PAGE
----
Doctors Endorse a Weight-Loss Program, But It’s All Wrong

I’m angry.  It’s not often that I feel perturbed after reading something, but an article in yesterday’s New  York Times did the trick.

In the business section, aptly positioned, was a piece about how Medicare is set to begin reimbursing doctors for obesity treatment in the new year. 

A quote in the third paragraph cuts right to the crux.   “In medical school, I learned more about treating malaria than I did about treating obesity”, states Dr. Kaplan, who founded the company featured in this article.

His program will include three different diet options that a patient can choose from based on how much they want to spend and how quickly they want to lose weight.  Their treatment includes bars, shakes, vitamins, as low as 800-calorie-per day intake and appetite suppressants.

He later goes on to add, “Obesity is a disease best treated by doctors”.

Where do I begin?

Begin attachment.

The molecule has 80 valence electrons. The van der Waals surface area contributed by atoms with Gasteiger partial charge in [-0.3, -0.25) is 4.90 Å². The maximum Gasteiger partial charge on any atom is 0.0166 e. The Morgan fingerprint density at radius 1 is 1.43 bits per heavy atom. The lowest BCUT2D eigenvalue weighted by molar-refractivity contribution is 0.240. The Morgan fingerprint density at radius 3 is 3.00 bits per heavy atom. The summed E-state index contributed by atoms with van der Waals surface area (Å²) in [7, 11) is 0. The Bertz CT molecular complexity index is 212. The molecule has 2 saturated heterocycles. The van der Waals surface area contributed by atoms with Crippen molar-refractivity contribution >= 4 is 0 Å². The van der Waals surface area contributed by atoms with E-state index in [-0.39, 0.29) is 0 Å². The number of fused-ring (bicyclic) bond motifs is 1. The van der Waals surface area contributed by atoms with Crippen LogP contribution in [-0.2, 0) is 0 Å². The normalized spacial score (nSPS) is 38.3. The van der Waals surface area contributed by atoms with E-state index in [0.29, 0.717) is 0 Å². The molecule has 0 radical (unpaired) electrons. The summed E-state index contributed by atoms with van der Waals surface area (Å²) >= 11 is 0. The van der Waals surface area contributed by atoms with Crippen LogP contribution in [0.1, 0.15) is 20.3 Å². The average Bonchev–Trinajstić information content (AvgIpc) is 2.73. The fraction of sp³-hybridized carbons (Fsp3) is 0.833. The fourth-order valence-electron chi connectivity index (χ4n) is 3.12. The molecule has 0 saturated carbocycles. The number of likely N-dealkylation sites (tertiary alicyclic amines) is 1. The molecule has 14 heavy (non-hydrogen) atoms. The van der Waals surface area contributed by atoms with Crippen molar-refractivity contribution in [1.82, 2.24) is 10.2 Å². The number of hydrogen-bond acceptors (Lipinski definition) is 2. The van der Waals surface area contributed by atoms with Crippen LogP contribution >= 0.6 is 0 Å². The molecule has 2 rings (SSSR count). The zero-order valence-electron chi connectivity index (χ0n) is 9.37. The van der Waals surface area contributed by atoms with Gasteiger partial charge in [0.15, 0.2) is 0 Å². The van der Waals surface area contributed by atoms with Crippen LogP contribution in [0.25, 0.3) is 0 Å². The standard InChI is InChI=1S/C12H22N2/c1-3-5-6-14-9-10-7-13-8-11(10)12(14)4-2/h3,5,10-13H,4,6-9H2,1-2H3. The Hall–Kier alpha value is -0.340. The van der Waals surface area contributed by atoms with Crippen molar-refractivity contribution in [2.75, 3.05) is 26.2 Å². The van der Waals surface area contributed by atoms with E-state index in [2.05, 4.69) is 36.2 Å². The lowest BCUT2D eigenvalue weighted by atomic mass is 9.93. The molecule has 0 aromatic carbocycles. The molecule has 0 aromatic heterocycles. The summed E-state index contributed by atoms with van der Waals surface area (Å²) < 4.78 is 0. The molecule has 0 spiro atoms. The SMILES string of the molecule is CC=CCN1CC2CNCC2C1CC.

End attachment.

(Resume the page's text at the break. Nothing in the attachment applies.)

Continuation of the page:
What about one of the most respected physicians of all time?  How about what Hippocrates said? “Our food should be our medicine.  Our medicine should be our food.”

How are obese patients going to learn how to properly eat after treatment?  Eating poorly or not having the knowledge of how to properly eat or a combination of the two is what helped lead them to obesity in the first place, so taking a quick break from their habits while supervised by a doctor and receiving pharmaceuticals is hardly a good or lasting solution.

Why is Medicare going to pay for this?  (I’m sure I’m opening a huge can of worms with this query, but let’s get everything out on the table?)

And, here it comes…

Why not just try eating food, not eating things that are not food, and moving?  Hello? Paleo!